Success stories like the Facebook app Causes and Charity Water are proving that many people want to and can change the world with the use of social media.  Bring social commerce and an individual’s social equity together and you have something powerful.  Rec.fm facilitates social powered buying based on recommendations from trusted sources…THE PEOPLE YOU KNOW!   With 90% of consumers participating in peer recommendations, (stat from Nielsen) we look to our friends for product recs than we do Google.  Now allow those people recommending products to their social circle to give back to causes they care about and you have a natural behavior followed by an altruistic motive.

If we as consumers began to consume intelligently and recommend product for a purpose we can make a huge difference in the world.  With Rec.fm donating over half of all site earning to the causes of a user’s choice, just a few recs from you can make a large impact.  One tweet and one shared link on Facebook can bring in hundreds or potential thousands of dollars to an important cause.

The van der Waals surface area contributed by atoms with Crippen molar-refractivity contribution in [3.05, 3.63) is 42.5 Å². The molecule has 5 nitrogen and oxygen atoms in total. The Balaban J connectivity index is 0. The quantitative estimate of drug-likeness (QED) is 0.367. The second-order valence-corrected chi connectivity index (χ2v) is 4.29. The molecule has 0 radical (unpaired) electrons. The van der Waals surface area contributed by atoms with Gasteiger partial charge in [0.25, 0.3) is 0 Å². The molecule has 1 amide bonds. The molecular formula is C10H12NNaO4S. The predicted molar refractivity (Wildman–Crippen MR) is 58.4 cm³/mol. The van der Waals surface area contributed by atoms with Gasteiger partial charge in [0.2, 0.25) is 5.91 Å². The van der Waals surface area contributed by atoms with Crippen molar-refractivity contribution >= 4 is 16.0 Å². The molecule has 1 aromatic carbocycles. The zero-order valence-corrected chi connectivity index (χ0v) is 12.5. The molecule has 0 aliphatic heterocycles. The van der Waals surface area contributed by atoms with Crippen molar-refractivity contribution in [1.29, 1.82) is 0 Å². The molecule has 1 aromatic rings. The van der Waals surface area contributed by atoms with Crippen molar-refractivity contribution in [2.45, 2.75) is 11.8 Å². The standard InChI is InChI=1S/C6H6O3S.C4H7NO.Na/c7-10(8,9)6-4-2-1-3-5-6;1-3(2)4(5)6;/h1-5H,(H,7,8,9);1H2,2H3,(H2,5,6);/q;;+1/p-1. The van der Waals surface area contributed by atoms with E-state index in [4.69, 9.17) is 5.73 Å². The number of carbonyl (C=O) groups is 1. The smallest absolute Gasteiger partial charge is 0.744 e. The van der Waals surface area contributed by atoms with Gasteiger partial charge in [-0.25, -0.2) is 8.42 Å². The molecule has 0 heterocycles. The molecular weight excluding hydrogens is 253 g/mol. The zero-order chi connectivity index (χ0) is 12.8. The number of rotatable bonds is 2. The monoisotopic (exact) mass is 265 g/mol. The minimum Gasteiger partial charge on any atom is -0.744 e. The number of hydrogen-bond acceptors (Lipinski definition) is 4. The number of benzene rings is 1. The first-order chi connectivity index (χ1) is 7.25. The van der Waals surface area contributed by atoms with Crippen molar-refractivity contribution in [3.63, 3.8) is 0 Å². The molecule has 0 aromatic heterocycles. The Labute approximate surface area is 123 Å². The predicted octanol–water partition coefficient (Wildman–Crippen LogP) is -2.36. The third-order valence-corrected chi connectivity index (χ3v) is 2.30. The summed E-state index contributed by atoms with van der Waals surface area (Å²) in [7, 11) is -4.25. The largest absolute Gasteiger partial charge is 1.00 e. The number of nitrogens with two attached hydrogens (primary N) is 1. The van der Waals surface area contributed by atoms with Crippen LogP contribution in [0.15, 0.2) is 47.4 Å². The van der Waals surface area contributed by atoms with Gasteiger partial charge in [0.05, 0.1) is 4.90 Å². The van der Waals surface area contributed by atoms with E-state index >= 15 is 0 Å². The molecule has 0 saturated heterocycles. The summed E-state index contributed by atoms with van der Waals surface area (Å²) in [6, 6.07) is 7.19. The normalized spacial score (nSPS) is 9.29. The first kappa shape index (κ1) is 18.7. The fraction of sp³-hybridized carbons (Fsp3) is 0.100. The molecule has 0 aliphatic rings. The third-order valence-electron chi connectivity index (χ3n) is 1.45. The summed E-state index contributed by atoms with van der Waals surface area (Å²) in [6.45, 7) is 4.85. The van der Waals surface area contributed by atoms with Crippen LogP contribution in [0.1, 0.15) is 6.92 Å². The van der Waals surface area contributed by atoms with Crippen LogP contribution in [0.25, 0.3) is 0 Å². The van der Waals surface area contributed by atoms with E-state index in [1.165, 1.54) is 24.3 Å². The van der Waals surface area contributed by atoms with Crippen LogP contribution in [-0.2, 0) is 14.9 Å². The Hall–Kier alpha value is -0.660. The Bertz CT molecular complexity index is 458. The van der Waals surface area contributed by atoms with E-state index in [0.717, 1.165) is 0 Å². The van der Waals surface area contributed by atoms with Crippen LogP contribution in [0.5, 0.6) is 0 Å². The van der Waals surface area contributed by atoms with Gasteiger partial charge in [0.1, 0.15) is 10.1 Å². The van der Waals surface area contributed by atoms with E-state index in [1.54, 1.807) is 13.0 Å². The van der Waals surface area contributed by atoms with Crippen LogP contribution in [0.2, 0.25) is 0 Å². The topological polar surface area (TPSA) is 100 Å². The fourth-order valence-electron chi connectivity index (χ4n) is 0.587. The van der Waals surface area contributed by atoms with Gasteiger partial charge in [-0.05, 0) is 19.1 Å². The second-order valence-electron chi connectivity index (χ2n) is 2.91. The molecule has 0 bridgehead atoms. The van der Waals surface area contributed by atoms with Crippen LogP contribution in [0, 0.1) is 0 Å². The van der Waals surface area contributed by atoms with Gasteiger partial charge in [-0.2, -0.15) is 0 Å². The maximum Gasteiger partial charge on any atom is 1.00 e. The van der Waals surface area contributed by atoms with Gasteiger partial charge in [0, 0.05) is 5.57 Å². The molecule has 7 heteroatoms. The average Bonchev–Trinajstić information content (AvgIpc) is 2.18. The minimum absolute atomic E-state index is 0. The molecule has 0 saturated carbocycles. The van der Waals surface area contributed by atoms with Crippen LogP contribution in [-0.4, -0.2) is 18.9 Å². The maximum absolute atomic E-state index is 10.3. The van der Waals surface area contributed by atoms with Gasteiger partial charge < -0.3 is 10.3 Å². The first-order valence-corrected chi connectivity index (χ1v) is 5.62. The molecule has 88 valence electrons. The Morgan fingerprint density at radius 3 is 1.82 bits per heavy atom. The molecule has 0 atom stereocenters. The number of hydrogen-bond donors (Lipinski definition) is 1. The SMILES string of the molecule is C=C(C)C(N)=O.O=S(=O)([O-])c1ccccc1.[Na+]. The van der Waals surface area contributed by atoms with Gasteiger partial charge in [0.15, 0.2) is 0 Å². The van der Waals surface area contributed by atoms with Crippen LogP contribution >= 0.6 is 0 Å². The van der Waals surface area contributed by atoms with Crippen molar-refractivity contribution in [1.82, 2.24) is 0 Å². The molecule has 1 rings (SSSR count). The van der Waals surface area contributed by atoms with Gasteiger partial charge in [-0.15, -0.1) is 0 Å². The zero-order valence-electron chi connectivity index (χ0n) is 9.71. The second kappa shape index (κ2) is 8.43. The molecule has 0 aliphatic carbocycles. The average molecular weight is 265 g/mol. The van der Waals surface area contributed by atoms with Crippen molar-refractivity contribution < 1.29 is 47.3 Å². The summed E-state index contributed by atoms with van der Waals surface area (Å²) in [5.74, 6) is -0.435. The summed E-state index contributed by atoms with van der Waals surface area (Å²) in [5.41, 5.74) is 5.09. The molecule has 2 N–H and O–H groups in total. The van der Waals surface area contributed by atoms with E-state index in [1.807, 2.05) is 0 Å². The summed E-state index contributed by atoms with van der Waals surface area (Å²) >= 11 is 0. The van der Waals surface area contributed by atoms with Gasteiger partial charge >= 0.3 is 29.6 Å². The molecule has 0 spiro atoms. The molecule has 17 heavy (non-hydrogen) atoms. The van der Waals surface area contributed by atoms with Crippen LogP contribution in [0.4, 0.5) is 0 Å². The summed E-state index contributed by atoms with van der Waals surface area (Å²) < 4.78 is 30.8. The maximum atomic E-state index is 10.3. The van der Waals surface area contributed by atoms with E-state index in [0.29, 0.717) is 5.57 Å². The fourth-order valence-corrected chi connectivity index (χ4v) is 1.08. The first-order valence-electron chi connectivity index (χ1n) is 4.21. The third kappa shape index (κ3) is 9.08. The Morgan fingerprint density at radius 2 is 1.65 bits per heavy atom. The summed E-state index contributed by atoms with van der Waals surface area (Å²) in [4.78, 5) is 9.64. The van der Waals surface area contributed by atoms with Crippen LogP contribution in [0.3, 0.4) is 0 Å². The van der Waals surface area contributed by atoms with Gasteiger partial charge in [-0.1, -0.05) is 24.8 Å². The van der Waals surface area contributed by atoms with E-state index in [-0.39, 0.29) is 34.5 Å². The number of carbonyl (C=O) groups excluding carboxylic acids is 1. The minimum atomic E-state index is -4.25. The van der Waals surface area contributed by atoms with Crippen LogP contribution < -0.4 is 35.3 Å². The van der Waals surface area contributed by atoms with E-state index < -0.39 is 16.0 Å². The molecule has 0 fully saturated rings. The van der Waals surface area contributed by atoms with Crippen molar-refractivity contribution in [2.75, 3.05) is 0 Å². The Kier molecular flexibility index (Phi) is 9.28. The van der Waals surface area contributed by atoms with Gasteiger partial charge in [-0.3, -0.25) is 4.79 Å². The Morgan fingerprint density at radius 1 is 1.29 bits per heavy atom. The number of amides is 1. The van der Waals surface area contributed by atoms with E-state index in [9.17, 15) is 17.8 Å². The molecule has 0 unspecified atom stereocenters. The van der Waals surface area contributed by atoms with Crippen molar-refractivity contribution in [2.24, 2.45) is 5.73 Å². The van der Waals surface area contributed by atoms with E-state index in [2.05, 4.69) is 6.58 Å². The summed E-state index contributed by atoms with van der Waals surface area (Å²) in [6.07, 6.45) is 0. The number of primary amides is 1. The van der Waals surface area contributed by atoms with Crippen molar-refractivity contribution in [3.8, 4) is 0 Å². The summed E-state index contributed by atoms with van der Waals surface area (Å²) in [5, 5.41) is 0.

There are infinite possibilities.  Rec.fm can be a clear and simple way you and your friends connect when it comes to recommending products, it can be a source in searching for what celebrities buy (all in support of the charities of those celebrities).  It’s a powerful tool to use you “social equity” to do good!

I encourage everyone to use Rec.fm in 2011 (and beyond for that matter).  Start sharing with friends…ask your friends what they recommend and give back to causes you are passionate about.  I would love to hear back from you with any feedback you may have on how Rec.fm can better change the world!

Note: Kris Putnam-Walkerly is also an Advisor to Rec.fm. You can learn more about Rec.fm and my involvement in my recent blog post.

If you found this blog post useful, please subscribe. On Twitter? Follow me @Philanthropy411.


Latest Ideas About Philanthropy Communication